Thursday, May 29th, 2014 | WILL FRIEDMAN, PH.D.
Reprinted from The Chronicle of Higher Education - March 17, 2014
A meaningful and fair gainful-employment rule is an important first step in protecting students from unscrupulous higher-education providers (““Gainful Employment: What’s New? What’s Missing? And To Whom Does That Matter?” The Chronicle, March 17). Higher-education leaders and policymakers should also pursue a complementary strategy that gives students themselves more agency as consumers.
As it stands, many students are not discerning when it comes to choosing a college. Just four in 10 students who currently attend either a for-profit or community college considered more than one college before deciding where to enroll. Many prospective students also don’t consider data like graduation or loan-default rates to be essential when selecting a college.
Even the best-designed gainful-employment rule may contain loopholes that leave students vulnerable. Further, regulations will take some time to implement, and colleges will have a couple of years to adjust their programs found not up to par.
Providing students with the best opportunity for a financially and professionally stable future will require both top-down and bottom-up efforts. By engaging students more deeply on college choice and quality data, they will gain the knowledge and understanding they need to become informed and responsible decision makers.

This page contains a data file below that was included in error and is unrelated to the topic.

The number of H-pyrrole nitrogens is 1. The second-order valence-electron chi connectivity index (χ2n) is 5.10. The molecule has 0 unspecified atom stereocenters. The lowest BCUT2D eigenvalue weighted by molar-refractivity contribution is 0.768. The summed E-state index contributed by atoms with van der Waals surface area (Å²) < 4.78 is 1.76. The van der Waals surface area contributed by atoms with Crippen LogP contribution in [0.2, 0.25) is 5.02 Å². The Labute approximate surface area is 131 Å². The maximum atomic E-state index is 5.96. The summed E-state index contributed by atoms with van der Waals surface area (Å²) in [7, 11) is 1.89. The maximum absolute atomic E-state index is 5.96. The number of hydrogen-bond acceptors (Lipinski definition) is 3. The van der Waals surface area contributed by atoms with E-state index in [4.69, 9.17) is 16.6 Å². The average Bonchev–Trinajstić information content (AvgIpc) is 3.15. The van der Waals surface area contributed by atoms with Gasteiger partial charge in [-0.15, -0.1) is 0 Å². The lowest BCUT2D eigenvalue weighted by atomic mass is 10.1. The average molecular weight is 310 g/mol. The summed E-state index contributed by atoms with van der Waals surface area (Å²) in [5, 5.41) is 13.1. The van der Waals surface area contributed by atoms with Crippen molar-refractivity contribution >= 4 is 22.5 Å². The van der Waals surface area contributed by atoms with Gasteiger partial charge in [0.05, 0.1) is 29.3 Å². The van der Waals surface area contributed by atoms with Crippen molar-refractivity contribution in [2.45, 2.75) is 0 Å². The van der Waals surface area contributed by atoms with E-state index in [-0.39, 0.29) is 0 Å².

Thursday, May 15th, 2014 | Allison Rizzolo
In an effort to limit predatory behavior and poor performance among career colleges, the federal government is seeking to enact new regulations on the sector. The regulations, known as the gainful employment rule, would affect a large number of for-profit colleges.
With the public comment period on gainful employment due to close on May 26th, we're hearing a lot from advocates - including students - on either side of the issue.
This is typical when it comes to public debate on divisive policy - the strongest, most passionate voices are the ones we hear from most. This tends to paint a very black-and-white, polarized picture. Outside of the influence of advocacy and persuasion, what do average students of for-profit colleges have to say about their schools?
Thursday, April 24th, 2014 | Megan Rose Donovan
How much do average Americans care about public issues like health care?
According to the Kaiser Family Foundation’s index, less than half of Americans were closely following news coverage of Affordable Care Act enrollment - a surprising figure given its headline dominance.
That number looks even starker compared to the more than three-quarters of Americans that said they "very" or "fairly closely" followed coverage of the missing Malaysia Airlines flight.
These numbers alone don't reveal why so many of us seem disinterested in following health care policy, though in many ways the disinterest is understandable. At the same time, we believe there is immense potential to ignite meaningful public conversation about solutions on out-of-control health care spending.